Figure 1. Commercially available asymmetric monomethine cyanine dyes.

Figure 1. Commercially available asymmetric monomethine cyanine dyes.

Imaging of macromolecules such as DNA by staining with fluorescent compounds is of great interest, therefore, expanding the options of available probes is vital to several areas of research spanning from medical diagnostics to genomics [22 ,23 ,24 ,25 ,26 ,27 ,28 ,29 ,30 ,31 ,32 ,33 ,34 ,35 ,36 ,37 ,38 ]. The synthesis of low cost, easy to manipulate systems for fast analysis is required [8 ]. Fluorescent detection has rapidly become one of the most widely used techniques due to its sensitivity and noninvasiveness [39 ]. Ethidium bromide has commonly been used for the detection of DNA, however it has mutagenic effects and poses other environmental concerns [40 ,41 ,42 ]. On the other hand, cyanine dyes are sensitive, safe and highly modifiable.

Recently, our group has synthesized a series of benz[ c. d ]indol-1-ium-containing monomethine cyanines with separate adjoining heterocyclic moieties which were found to directly influence the optical properties of the dye system [20 ]. In this report seven additional red-shifted monomethine cyanine dyes were synthesized and the structural influence on their fluorogenic properties was investigated by comparing the optical characteristics, examining the change in chemical shifts of methine proton and carbon NMR spectra, determining the energy profile through in silico approaches, as well as demonstrating that the dyes can be employed as DNA binding agents. The ability to use the theoretical calculations of optical properties for fluorophores, such as monomethine dyes could be useful for the development of the viscosity detection methods or bioimaging agents with desirable optical profiles.

2. Results and Discussion 2.1. Synthesis

Toward gaining better understanding of the relationship between various heterocyclic substitutions and changes in optical properties we began to rationally design and investigate the effect of altering the heterocyclic substitution on the photophysical characteristics of the dye systems. Two sets of monomethine cyanines were explored without altering the benz[ c. d ]indole heterocycle half of the dye. The first set possessing different heterocycles including 2-methylbenzothiazole, 2-methylbenzoxazole, 3,3-dimethylbenz[ e ]indole or 2-methylquinoline, respectively, and the second set containing the same 3,3-dimethylindole heterocycle, but with different substituents, one electron donating and one electron withdrawing, on the 5 position of the heterocyclic ring system.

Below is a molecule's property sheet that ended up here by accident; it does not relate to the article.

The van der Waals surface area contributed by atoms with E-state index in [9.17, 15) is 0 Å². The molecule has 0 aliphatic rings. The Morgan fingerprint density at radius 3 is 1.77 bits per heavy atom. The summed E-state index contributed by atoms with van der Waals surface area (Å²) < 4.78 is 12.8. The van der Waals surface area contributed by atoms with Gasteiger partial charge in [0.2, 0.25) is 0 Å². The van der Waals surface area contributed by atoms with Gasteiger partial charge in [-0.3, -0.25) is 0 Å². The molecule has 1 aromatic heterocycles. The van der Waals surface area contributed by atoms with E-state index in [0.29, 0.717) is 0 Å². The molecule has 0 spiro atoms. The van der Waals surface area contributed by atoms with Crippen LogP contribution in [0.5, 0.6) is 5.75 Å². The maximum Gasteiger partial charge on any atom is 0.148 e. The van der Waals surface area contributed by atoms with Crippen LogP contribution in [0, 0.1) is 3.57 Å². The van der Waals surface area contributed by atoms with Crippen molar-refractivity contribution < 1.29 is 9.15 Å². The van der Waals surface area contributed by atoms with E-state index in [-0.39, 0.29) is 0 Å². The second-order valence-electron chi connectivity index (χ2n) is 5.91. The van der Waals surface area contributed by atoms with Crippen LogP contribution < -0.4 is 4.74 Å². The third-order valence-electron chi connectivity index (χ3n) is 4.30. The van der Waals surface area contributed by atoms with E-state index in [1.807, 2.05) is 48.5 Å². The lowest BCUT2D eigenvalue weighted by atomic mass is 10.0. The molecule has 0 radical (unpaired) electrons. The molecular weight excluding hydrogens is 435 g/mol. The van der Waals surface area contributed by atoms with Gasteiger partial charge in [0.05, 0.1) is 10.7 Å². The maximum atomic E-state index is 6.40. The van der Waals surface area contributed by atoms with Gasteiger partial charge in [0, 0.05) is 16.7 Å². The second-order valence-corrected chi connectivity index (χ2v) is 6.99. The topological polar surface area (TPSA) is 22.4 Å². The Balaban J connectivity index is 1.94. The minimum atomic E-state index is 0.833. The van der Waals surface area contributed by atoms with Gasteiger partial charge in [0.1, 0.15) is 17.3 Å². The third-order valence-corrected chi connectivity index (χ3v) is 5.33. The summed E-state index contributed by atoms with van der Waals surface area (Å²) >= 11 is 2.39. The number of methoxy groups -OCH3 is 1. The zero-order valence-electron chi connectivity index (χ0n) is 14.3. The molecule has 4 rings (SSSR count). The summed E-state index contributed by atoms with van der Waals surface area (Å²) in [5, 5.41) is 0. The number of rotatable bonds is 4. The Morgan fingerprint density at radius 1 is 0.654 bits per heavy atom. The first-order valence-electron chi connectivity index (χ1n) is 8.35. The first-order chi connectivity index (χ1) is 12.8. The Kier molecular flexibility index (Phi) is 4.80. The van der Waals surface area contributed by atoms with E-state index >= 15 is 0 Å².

The asymmetric red-shifted monomethine cyanine dyes were synthesized as shown in Scheme 1. The synthesis began with the alkylation of benz[ c. d ]indol-2(1 H )-one (1 ) by reflux with iodobutane in acetonitrile. The alkylated amide 2 was then converted to the thioketone 3 under reflux with phosphorous pentasulfide in pyridine. The thioketone 3 was methylated to a thioether with iodomethane creating the key precursor, quaternary ammonium salt 4. which was used as one heterocycle. The second heterocycle was synthesized beginning with a Fischer indole synthesis by refluxing 4-substituted phenylhydrazine hydrochlorides 7 and 3-methyl-2-butanone in glacial acetic acid. The synthesized heterocyclic derivatives 8. 2-methylbenzothiazole, 2-methylbenzoxazole, 2,3,3-trimethylbenz[ e ]indole, and 2-methylquinoline were alkylated, respectively, with various alkyl halides in acetonitrile to form quaternary ammonium salts 5ad and 9ac. which acted as the second heterocycle for the final dyes. The two heterocycles were then connected by a condensation reaction in acetonitrile with a catalytic amount of triethylamine to afford final dyes 6ad and 10ac .

Scheme 1. Synthesis of Monomethine Dyes.

Scheme 1. Synthesis of Monomethine Dyes.

The reaction begins with the deprotonation of the methyl group at the 2 position of the heterocycle. This activated methylene group of the various heterocyclic salts 5ad and 9ac displaces the methyl sulfide moiety of 4 and results in the formation of the asymmetrical monomethine dyes 6ad and 10ac. After isolation, the dyes were characterized by HRMS, 1 H- and 13 C-NMR and their photophysical properties were investigated.

2.2. Optical Properties